Review: A Court of Mist and Fury by Sarah J. Maas

Rating: 5 out of 5

Published: May 3rd 2016 by Bloomsbury Childrens

Feyre survived Amarantha's clutches to return to the Spring Court—but at a steep cost. Though she now has the powers of the High Fae, her heart remains human, and it can't forget the terrible deeds she performed to save Tamlin's people.

Nor has Feyre forgotten her bargain with Rhysand, High Lord of the feared Night Court. As Feyre navigates its dark web of politics, passion, and dazzling power, a greater evil looms—and she might be key to stopping it. But only if she can harness her harrowing gifts, heal her fractured soul, and decide how she wishes to shape her future—and the future of a world cleaved in two.

We last saw Feyre and Tamlin heading off into the sunset. Tamlin, no doubt, has his own demons to deal with. After a few hundred years of suffering he's finally free of the grips Amarantha had over him. Feyre, on the other hand, a nineteen year old with a lifetime of suffering herself, has to deal with the two innocent Fae she was made to kill to release the courts of Prythian from their tyrannical rule.

All is not well in the Court of Thorns and Roses.

New to the party is Ianthe, a High Priestess who appears to have a hold over Tamlin, though Feyre can't tell him what she see's for fear he'll ignore her. Just like he's ignoring her other problems. Namely, nightly visions of her time Under the Mountain and her frequent use of the bathroom to vomit her guts up.

Slowly but surely, our couple begin to implode. On the day of her wedding to Tamlin, it dawns on Feyre that life with Tamlin cannot possibly continue the way it used to. Things have got to change. He has got to change. She begs, in her head, for an escape. Lo and behold Rhysand hears her plea across their bond and whisks her away to the nightmares of the Night Court.

She's heard the rumours of torture, chaos and the bloodied high hand of the High Lord who likes nothing more than to shatter minds. She's surprised when she arrives for her week-long stint to find nothing could be further from the truth. The Night Court as she sees is lovely, peacefully and Rhysand is kind.

Although she fights it in the beginning, Feyre begins to have an understanding with Rhys. He neither mocks her, nor threatens her. Instead he promises her that he'll teach her how to write. Something she's never had a chance at doing because she was too busy looking after her family. Not being able to read nearly cost her one of the tasks Under the Mountain and reluctantly Feyre knows she will not be defeated in this way again.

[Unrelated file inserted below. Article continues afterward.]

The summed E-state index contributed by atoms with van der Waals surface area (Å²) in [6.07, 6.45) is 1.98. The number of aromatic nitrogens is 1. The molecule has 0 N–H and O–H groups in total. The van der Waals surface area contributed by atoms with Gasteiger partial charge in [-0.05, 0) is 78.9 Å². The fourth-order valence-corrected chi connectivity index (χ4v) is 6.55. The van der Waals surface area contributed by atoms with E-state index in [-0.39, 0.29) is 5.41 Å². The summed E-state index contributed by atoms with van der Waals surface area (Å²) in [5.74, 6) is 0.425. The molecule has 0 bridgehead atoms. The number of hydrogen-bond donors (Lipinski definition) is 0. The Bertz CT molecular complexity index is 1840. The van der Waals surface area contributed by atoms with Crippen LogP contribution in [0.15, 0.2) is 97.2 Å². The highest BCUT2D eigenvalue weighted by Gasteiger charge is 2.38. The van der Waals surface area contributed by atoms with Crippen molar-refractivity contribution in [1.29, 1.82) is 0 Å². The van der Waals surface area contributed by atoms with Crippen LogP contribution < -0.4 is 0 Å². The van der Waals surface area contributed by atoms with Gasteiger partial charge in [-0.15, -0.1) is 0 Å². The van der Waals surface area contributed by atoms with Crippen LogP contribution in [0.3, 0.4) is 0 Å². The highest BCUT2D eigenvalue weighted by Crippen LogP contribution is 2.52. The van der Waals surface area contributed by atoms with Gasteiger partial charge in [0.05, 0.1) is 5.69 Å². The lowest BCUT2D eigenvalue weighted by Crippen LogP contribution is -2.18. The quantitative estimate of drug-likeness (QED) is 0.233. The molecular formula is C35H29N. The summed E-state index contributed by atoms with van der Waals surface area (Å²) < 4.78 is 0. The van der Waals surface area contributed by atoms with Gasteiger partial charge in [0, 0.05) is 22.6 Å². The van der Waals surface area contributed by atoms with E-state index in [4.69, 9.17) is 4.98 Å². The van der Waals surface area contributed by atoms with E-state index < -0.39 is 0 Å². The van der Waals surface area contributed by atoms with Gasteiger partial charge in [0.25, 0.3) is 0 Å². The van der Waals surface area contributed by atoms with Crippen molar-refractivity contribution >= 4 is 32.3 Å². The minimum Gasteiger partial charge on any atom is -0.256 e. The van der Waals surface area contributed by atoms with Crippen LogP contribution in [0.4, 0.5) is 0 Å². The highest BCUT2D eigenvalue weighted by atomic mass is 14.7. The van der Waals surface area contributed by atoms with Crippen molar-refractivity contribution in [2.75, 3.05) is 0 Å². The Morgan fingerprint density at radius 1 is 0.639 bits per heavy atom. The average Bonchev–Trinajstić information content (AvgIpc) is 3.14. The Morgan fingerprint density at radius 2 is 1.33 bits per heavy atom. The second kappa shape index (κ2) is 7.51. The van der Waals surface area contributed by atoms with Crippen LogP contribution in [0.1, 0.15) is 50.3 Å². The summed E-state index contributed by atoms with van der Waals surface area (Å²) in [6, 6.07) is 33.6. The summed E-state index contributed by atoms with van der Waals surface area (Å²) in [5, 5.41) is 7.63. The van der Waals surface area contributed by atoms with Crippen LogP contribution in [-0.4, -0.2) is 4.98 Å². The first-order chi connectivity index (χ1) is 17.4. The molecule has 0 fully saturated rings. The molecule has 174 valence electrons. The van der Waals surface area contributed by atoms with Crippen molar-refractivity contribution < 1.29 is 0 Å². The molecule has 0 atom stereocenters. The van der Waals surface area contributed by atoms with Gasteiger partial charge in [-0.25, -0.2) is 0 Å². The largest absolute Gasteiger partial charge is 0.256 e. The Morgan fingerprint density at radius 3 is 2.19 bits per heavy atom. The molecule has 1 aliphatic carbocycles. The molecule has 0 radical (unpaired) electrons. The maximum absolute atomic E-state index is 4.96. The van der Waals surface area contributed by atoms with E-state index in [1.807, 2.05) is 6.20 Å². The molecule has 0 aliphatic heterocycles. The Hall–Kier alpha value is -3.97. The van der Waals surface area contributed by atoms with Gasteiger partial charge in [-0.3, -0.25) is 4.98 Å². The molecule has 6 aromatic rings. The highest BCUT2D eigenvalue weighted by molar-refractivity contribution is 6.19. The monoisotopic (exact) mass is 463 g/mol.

Finally Feyre stays at the Night Court. Tamlin locked her up and refused to see that she needed help as much as he did. The Feyre he knew died at Amarantha's hand. The Feyre who return, with the kernels of all seven courts, is not that girl. This Feyre is something else entirely.

This is a story of building. Of understanding that you can change. You can grow from whatever horrible things you've done in your past. You can reach new heights. You can become better. Better than you've ever been before. And soon the people you were trying to please become smaller. You surpass them to a higher level.

The whole book is a story of growth. Feyre and Rhys start on unsteady sand and at the end the stand together on solid ground. They are a partnership, an alliance. Neither better nor worse than the other.

When they try to invade the Hybern territory, a foolish quest to me but hey, I'm just the reader, you can just tell the action hasn't finished yet. The bite of the story is still to come.

And it does. In epic fashion. That was one I didn't see coming.

The book leads us with a cliff-hanger as Feyre goes back to Tamlin's court. But she's a different person altogether than she once was. How long she can keep up the ruse if anyone's guess...
 - CBx

About the Author
Sarah J. Maas is the #1 New York Times bestselling author of the Throne of Glass series and A Court of Thorns and Roses series, as well as a USA Today and international bestselling author. Sarah wrote the first incarnation of the Throne of Glass series when she was just sixteen, and it has now sold in thirty-five languages. A New York native, Sarah currently lives in Pennsylvania with her husband and dog.

She graduated Magna Cum Laude from Hamilton College in 2008 with a degree in Creative Writing and a minor in Religious Studies.
In 2018, DC Entertainment and Warner Bros. has partnered with Random House Books for Young Readers to bring some of the most iconic comic book characters to life in the form of YA novels. Sarah will be writing Catwoman.

You can find Sarah J. Maas here:

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